- only 39% of employees say that they’re very likely to report a security incident, and when asked why they might not report it, 42% said they wouldn’t know whether they had caused the incident and 25% said that they don’t care enough to mention it
- 20% say that they don’t care about cybersecurity at work at all, and 10% don’t care about it at home either
- on average, business leaders rate their cybersecurity at 8 out of 10, yet 75% of the businesses have experienced an incident in the last 12 months
- training is highlighted by businesses as having a positive influence on security culture, but only 28% of employees believe training is engaging, 36% say that they don’t fully pay attention, and only 50% believe it is helpful, while the other 50% cite a negative experience to training. Overall, 1 in 5 employees don’t even bother to turn up.
This highlights the need to focus on a multifaceted approach, adopting technologies and settings that do some of the work, adding safeguards, policies and procedures where possible, then approaching the employee angle to inspire confidence and the right culture, and introduce training that is manageable and interesting too. Our MD Claire has written a thought leadership piece about creating the right culture, which you can read here…
Threat actor secured 1million records in four months with Facebook phishing login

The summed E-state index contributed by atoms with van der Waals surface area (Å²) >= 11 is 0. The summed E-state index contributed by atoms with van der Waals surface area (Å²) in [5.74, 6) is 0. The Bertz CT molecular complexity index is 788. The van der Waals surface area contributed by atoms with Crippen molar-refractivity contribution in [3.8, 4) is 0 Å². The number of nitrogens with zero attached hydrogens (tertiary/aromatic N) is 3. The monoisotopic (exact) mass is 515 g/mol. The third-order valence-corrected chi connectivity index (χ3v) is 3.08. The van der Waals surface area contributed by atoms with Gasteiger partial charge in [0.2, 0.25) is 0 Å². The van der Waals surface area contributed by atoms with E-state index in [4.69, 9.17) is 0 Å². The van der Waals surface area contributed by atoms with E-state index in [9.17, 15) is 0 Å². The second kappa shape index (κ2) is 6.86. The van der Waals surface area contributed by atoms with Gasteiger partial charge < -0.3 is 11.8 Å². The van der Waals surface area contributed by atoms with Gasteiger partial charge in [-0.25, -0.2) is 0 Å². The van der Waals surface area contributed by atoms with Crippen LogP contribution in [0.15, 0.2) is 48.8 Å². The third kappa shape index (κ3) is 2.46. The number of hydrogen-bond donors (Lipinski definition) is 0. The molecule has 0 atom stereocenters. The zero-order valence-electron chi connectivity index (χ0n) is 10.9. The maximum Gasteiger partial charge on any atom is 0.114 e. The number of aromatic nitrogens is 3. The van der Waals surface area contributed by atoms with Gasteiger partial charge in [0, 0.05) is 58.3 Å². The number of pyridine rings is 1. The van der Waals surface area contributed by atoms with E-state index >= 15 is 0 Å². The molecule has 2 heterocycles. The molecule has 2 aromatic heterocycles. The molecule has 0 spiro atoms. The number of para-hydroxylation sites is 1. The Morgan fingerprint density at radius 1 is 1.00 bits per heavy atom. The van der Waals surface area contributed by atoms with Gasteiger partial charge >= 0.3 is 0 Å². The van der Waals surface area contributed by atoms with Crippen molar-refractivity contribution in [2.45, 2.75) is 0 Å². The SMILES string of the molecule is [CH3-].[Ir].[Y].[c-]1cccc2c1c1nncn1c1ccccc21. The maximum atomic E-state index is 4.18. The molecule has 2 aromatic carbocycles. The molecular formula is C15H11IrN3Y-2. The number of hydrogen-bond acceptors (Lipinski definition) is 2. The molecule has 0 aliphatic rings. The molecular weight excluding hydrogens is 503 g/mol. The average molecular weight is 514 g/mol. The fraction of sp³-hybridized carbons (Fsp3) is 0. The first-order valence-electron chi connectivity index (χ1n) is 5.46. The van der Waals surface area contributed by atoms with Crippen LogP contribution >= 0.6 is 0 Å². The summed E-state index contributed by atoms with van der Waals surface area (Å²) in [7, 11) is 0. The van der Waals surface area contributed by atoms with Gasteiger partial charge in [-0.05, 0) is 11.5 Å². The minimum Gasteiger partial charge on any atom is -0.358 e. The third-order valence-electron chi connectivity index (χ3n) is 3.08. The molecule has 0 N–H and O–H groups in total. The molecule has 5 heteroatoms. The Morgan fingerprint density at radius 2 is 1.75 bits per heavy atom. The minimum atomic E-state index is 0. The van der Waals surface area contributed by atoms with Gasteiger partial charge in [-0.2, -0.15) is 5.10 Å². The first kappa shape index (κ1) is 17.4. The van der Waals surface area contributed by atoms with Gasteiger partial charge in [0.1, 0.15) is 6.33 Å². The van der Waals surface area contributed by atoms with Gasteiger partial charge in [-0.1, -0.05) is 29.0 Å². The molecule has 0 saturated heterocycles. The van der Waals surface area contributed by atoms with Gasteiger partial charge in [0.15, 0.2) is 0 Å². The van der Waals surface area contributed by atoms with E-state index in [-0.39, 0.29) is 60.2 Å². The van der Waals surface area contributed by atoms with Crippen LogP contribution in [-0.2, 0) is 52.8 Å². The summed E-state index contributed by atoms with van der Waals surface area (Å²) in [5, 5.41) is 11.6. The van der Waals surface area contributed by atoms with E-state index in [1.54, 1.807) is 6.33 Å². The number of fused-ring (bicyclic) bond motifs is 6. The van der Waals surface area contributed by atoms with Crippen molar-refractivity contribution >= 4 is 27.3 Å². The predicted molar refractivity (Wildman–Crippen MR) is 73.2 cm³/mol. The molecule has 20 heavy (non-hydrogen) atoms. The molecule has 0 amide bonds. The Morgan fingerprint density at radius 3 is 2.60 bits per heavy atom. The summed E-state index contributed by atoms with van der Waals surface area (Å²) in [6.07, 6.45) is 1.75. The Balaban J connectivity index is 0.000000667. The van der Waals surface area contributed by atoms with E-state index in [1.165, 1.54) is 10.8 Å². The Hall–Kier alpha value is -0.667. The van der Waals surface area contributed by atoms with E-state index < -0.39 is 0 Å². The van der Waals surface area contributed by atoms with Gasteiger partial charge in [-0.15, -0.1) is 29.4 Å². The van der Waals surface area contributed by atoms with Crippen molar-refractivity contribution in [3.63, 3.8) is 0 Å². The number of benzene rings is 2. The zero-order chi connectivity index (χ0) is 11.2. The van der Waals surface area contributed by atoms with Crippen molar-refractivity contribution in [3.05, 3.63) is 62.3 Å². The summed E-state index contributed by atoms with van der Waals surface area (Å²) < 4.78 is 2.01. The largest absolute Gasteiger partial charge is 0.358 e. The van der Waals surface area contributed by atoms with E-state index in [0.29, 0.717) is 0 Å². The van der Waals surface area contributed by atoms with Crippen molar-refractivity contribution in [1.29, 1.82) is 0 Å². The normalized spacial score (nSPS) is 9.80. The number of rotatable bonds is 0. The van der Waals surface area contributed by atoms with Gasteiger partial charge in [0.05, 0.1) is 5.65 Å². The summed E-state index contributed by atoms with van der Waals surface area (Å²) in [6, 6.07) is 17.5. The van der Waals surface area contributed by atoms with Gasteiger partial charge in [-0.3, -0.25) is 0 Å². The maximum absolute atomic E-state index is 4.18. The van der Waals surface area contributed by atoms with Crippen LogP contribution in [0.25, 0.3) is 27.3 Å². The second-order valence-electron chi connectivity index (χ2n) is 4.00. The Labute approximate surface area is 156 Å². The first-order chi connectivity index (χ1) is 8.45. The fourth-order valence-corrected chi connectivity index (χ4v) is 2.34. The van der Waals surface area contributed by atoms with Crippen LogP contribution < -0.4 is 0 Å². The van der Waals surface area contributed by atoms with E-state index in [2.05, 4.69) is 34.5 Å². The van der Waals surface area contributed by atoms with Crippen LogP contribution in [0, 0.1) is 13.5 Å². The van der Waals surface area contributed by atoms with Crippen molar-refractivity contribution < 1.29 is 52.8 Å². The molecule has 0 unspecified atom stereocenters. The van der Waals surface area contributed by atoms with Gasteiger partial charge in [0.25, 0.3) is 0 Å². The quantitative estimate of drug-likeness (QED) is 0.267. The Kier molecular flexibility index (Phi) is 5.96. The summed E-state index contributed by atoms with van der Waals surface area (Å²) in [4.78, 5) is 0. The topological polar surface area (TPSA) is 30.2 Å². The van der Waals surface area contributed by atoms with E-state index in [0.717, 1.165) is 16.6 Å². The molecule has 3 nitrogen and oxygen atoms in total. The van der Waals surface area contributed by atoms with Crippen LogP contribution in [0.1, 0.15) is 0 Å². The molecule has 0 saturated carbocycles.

If ever there is a reminder to adopt a zero trust policy, it’s this. A threat actor has used Facebook to distribute links to a fake facebook login that allows an ever-increasing cycle of phishing logins. Uncovered by PIXM, the phishing scam highlights the evolving approach to phishing scams and their complexity. Taking users to a duplicate Facebook login page, the page was in fact linked to a number of different database servers, reached by a number of redirects. The threat actor used the site famous.co to generate thousands of legitimate links for the app, each with unique ideas, making it almost impossible to prevent from spreading through Facebook messenger. The case is utterly complex, but the message is simple: be careful what you login to, don’t click on links, and check URLs before you enter anything.
Hackers leak student data
A hacker has obtained the data of thousands of children and teenagers, sourced from the databases or five schools and one college. It includes private data such as passports, disciplinary files and child protection data, leaving children at risk of grooming experts have warned. The data became available to purchase on the dark web.
UK Army latest to suffer a hack
UK Army social media accounts including YouTube and Twitter were hacked and used to share videos about cryptocurrency and NFTs. The accounts were restored a few days later but not before hackers had changed the names and credentials of the accounts. Read the full story +
Gloucester County Council updates hack details
A hack of the Council in December 2021 took a number of services offline and compromised resident data. It has now been revealed that the breach has included resident signatures, addresses, national insurance numbers, bank details and even driver’s licences.